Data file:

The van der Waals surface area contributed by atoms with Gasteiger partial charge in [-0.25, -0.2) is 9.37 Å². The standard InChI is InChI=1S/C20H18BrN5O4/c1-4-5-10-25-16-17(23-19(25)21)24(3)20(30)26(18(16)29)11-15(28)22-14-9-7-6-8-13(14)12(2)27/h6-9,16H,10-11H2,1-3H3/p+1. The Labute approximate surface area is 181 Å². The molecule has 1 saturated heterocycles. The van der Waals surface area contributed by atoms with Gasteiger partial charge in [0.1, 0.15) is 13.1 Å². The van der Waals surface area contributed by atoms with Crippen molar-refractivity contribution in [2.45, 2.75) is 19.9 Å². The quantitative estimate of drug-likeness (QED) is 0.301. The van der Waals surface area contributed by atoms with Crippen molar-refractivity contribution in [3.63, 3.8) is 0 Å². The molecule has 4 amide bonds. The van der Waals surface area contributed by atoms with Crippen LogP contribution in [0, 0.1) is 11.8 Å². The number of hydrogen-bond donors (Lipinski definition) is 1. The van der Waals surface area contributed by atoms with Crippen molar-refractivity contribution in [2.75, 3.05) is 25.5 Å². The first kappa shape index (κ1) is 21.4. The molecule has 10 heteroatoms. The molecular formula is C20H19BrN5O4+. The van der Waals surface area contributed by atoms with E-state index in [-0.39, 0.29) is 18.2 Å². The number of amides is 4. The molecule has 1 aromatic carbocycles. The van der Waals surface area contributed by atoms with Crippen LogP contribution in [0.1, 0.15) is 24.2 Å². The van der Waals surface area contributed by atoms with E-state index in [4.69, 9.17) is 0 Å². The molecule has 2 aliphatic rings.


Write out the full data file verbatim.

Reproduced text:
The van der Waals surface area contributed by atoms with Gasteiger partial charge in [-0.25, -0.2) is 9.37 Å². The standard InChI is InChI=1S/C20H18BrN5O4/c1-4-5-10-25-16-17(23-19(25)21)24(3)20(30)26(18(16)29)11-15(28)22-14-9-7-6-8-13(14)12(2)27/h6-9,16H,10-11H2,1-3H3/p+1. The Labute approximate surface area is 181 Å². The molecule has 1 saturated heterocycles. The van der Waals surface area contributed by atoms with Gasteiger partial charge in [0.1, 0.15) is 13.1 Å². The van der Waals surface area contributed by atoms with Crippen molar-refractivity contribution in [2.45, 2.75) is 19.9 Å². The quantitative estimate of drug-likeness (QED) is 0.301. The van der Waals surface area contributed by atoms with Crippen molar-refractivity contribution in [3.63, 3.8) is 0 Å². The molecule has 4 amide bonds. The van der Waals surface area contributed by atoms with Crippen LogP contribution in [0, 0.1) is 11.8 Å². The number of hydrogen-bond donors (Lipinski definition) is 1. The van der Waals surface area contributed by atoms with Crippen molar-refractivity contribution in [2.75, 3.05) is 25.5 Å². The first kappa shape index (κ1) is 21.4. The molecule has 10 heteroatoms. The molecular formula is C20H19BrN5O4+. The van der Waals surface area contributed by atoms with E-state index in [-0.39, 0.29) is 18.2 Å². The number of amides is 4. The molecule has 1 aromatic carbocycles. The van der Waals surface area contributed by atoms with Crippen LogP contribution in [0.1, 0.15) is 24.2 Å². The van der Waals surface area contributed by atoms with E-state index in [4.69, 9.17) is 0 Å². The molecule has 2 aliphatic rings.